Celtics not interested in Wallace

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Celtics not interested in Wallace

BOSTON Kind of like his time with the Boston Celtics, the talk of a possible Rasheed Wallace return seems to be coming to an end quicker than expected.

A league source told CSNNE.com Friday morning that the Boston Celtics have no interest in bringing the 37-year-old veteran back to the team.

Wallace retired following the 2010 season which ended with the C's losing to the Los Angeles Lakers in the NBA Finals. Boston reached a buyout with him on the remaining years of his contract, which made him an unrestricted free agent.

The C's would have a number of concerns about adding him now, with none bigger than his conditioning.

"It was bad when he played. How is it going to be now?" the source said.

Danny Ainge, Boston's president of basketball operations, declined to comment on Wallace's potential return to the NBA.

Ainge did tell CSNNE.com that he will continue to keep an eye out for potential additions to the roster, but isn't in a hurry to make any significant changes.

"If there's one player that's going to come in and make a difference, that we can get for a minimum contract, we'll look into that, for sure," Ainge said.

The C's can't make trades with players signed or drafted until March 1. Instead, Ainge is more concerned with the team's growth from within.

Specifically, he wants to see more consistent play out of the team's core group which consists of Paul Pierce, Kevin Garnett, Ray Allen and Rajon Rondo.

"Our team's success is going to be determined by the play of our four all-stars," Ainge said. "I always believe that. KG and Paul need to play at a certain level. Rajon and Ray have been playing at a high level. That's going to be the determining factor."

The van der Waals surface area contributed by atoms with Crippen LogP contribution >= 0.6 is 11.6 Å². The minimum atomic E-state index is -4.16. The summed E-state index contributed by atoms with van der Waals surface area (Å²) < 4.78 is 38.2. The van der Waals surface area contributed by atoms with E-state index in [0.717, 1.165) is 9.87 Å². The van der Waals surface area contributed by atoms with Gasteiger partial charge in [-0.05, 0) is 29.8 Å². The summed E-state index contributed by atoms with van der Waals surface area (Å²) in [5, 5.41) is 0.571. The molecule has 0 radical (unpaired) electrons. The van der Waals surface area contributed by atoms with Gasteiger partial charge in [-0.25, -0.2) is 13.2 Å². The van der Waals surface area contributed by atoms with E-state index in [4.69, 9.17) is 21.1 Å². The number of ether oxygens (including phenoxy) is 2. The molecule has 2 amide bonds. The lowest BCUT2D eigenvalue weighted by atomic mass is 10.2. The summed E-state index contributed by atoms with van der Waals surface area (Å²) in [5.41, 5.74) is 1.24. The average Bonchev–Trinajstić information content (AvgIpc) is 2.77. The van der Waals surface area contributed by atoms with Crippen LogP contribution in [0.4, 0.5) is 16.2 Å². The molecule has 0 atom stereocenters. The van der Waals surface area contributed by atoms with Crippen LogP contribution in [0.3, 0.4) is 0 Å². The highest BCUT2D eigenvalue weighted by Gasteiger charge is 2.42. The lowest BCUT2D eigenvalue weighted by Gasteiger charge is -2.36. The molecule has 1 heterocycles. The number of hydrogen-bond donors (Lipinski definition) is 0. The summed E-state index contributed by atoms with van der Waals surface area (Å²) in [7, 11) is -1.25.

Ainge added, "I'm seriously not panicked. I want to see our team play as well as we're capable of playing, and we haven't. I'm not going to focus as much on the record, as what I see on the court. I have a lot of faith in Paul, Ray and KG. And obviously Rondo, who has consistently been our best player.

"I've just seen the pride; I've seen the way they go about their business. Paul had zero training camp, and is basically working his way back into shape in games, trying to do what he can to help our team. As he gets healthier and we get closer to being at full strength, I like our team and our chances at success."

Ainge on no trades at deadline: ‘Wasn’t for lack of trying’

Ainge on no trades at deadline: ‘Wasn’t for lack of trying’

For the second straight season the trade deadline came and went with no moves from the Boston Celtics.

President of basketball operations Danny Ainge continues to look at the big picture as his team moves forward with their roster intact.

“It wasn’t for lack of trying, last year and this year,” said Ainge. “We came away with Al Horford in the summer. We drafted Jaylen Brown, Jaylen just continually getting better. I’m very excited about the future of both those guys. We were also able to get Ante Zizic, who is having a terrific year over in Turkey. I think that our future is looking good.

“We hope to have another good summer this year, whether we use the draft pick, whether we trade the draft pick. I think we can’t go wrong, as long as we don’t screw it up and pay too much for certain assets.”

Ainge: Adding players 'sometimes messes up your chemistry’

Ainge: Adding players 'sometimes messes up your chemistry’

With the NBA trade deadline in the rear view mirror, the Celtics will have to turn to the buyout market if they are looking to make changes to their roster.

Talking to CSN Celtics Insider A. Sherrod Blakely, Danny Ainge explained why signing players who have  been bought out can be a risky move for a team like the Celtics.

“We’ll weigh each guy that comes on the market and see if that can be a boost to our team,” explained Ainge. “At the same time, I like our team. Bringing in new players sometimes messes up your whole chemistry, and it shifts somebody into a different role that they’re not accustomed to doing. You better know what you’re getting.

“We brought in Michael Finley, Sam Cassell. . . PJ Brown turned out to be a very good asset to us. Most of the time it sort of disrupts things. At the end of the year you go, ‘wow, we probably shouldn’t have done that.’ Even though on paper it looked like a great acquisition, it wasn’t as good as everyone thought it would be.”